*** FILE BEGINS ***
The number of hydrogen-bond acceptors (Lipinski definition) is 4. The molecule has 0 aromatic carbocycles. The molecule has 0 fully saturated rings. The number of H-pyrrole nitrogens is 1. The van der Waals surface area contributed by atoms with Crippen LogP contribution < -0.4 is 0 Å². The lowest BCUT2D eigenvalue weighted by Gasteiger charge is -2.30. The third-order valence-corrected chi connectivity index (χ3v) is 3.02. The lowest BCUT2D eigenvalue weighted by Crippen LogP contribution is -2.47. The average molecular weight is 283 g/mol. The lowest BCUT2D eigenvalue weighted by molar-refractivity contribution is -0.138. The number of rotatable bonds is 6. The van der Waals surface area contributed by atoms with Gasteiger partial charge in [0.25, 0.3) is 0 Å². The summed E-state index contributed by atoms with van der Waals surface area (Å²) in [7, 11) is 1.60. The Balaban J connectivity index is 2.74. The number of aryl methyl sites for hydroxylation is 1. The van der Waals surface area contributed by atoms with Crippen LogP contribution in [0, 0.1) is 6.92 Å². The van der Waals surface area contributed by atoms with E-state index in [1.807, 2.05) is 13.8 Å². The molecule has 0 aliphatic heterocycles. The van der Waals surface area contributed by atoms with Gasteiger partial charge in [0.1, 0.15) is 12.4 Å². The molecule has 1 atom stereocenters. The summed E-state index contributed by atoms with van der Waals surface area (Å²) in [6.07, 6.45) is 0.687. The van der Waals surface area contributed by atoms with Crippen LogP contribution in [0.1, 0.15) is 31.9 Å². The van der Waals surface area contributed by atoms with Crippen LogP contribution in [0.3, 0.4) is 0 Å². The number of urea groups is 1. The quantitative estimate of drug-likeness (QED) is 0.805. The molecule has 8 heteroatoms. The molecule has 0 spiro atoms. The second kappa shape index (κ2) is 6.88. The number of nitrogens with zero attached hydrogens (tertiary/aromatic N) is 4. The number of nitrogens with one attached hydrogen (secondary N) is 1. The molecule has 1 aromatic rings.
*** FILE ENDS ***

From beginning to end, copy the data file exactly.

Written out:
The number of hydrogen-bond acceptors (Lipinski definition) is 4. The molecule has 0 aromatic carbocycles. The molecule has 0 fully saturated rings. The number of H-pyrrole nitrogens is 1. The van der Waals surface area contributed by atoms with Crippen LogP contribution < -0.4 is 0 Å². The lowest BCUT2D eigenvalue weighted by Gasteiger charge is -2.30. The third-order valence-corrected chi connectivity index (χ3v) is 3.02. The lowest BCUT2D eigenvalue weighted by Crippen LogP contribution is -2.47. The average molecular weight is 283 g/mol. The lowest BCUT2D eigenvalue weighted by molar-refractivity contribution is -0.138. The number of rotatable bonds is 6. The van der Waals surface area contributed by atoms with Gasteiger partial charge in [0.25, 0.3) is 0 Å². The summed E-state index contributed by atoms with van der Waals surface area (Å²) in [7, 11) is 1.60. The Balaban J connectivity index is 2.74. The number of aryl methyl sites for hydroxylation is 1. The van der Waals surface area contributed by atoms with Crippen LogP contribution in [0, 0.1) is 6.92 Å². The van der Waals surface area contributed by atoms with E-state index in [1.807, 2.05) is 13.8 Å². The molecule has 0 aliphatic heterocycles. The van der Waals surface area contributed by atoms with Gasteiger partial charge in [0.1, 0.15) is 12.4 Å². The molecule has 1 atom stereocenters. The summed E-state index contributed by atoms with van der Waals surface area (Å²) in [6.07, 6.45) is 0.687. The van der Waals surface area contributed by atoms with Crippen LogP contribution in [0.1, 0.15) is 31.9 Å². The van der Waals surface area contributed by atoms with Crippen LogP contribution in [0.3, 0.4) is 0 Å². The number of urea groups is 1. The quantitative estimate of drug-likeness (QED) is 0.805. The molecule has 8 heteroatoms. The molecule has 0 spiro atoms. The second kappa shape index (κ2) is 6.88. The number of nitrogens with zero attached hydrogens (tertiary/aromatic N) is 4. The number of nitrogens with one attached hydrogen (secondary N) is 1. The molecule has 1 aromatic rings.